We plan to issue additional letters to other manufacturers of products that raise similar concerns about youth use. If these companies, including JUUL, don’t comply with our requests, they will be in violation of the law and subject to enforcement.
Fourth, we are planning additional enforcement actions focused on companies that we think are marketing products in ways that are misleading to kids. I will have more to say on this in the coming weeks.
These actions are just the first in a series of efforts we’re pursuing as part of our newly formed Youth Tobacco Prevention Plan. We will announce additional steps in the coming weeks and months. And I hope that this sends a clear message to all tobacco product manufacturers and retailers that the FDA is taking on this issue with urgency, and if kids are flocking to your product or you’re illegally selling these products to kids, you’re on the agency’s radar.
We appreciate that JUUL Labs has already expressed recognition of this problem and has reached out to the FDA and other stakeholders to discuss these concerns. But we must all recognize that more needs to be done. As we’ve said before, there is no acceptable number of children using tobacco products. We share the belief that these products should never be marketed to, sold to, or used by kids – and we need to make every effort to prevent kids from getting hooked on nicotine. This responsibility falls not only to the FDA, but also the companies making these products, the retailers selling them, and the online venues that help to fuel the teen popularity of, and access to, these products.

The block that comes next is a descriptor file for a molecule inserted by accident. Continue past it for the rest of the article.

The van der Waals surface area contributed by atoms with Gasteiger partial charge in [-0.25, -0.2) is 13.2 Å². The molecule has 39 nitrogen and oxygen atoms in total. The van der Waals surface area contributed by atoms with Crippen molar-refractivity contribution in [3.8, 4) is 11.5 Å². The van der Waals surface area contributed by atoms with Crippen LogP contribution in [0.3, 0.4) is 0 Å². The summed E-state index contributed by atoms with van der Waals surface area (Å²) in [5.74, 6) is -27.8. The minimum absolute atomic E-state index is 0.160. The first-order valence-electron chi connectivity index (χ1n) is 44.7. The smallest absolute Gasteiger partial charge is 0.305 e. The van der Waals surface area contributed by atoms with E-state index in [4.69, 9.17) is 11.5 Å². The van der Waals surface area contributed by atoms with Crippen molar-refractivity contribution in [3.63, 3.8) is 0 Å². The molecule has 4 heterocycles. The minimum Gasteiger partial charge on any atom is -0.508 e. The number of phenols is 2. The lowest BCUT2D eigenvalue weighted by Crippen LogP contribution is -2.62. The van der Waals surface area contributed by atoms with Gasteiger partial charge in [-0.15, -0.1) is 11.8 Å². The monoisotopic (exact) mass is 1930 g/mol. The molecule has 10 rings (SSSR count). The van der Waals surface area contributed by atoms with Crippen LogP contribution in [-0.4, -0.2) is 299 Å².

Finally, as we pursue additional steps to keep kids from using tobacco products, we’re also continuing to invest in our compelling, science-based campaigns to educate youth about the dangers of all tobacco products including e-cigarettes.
Last fall, the first content from our youth e-cigarette prevention campaign – an ad showing youth using a USB-like tobacco product – launched online. A full-scale e-cigarette prevention effort under “The Real Cost” brand umbrella is planned for a September launch.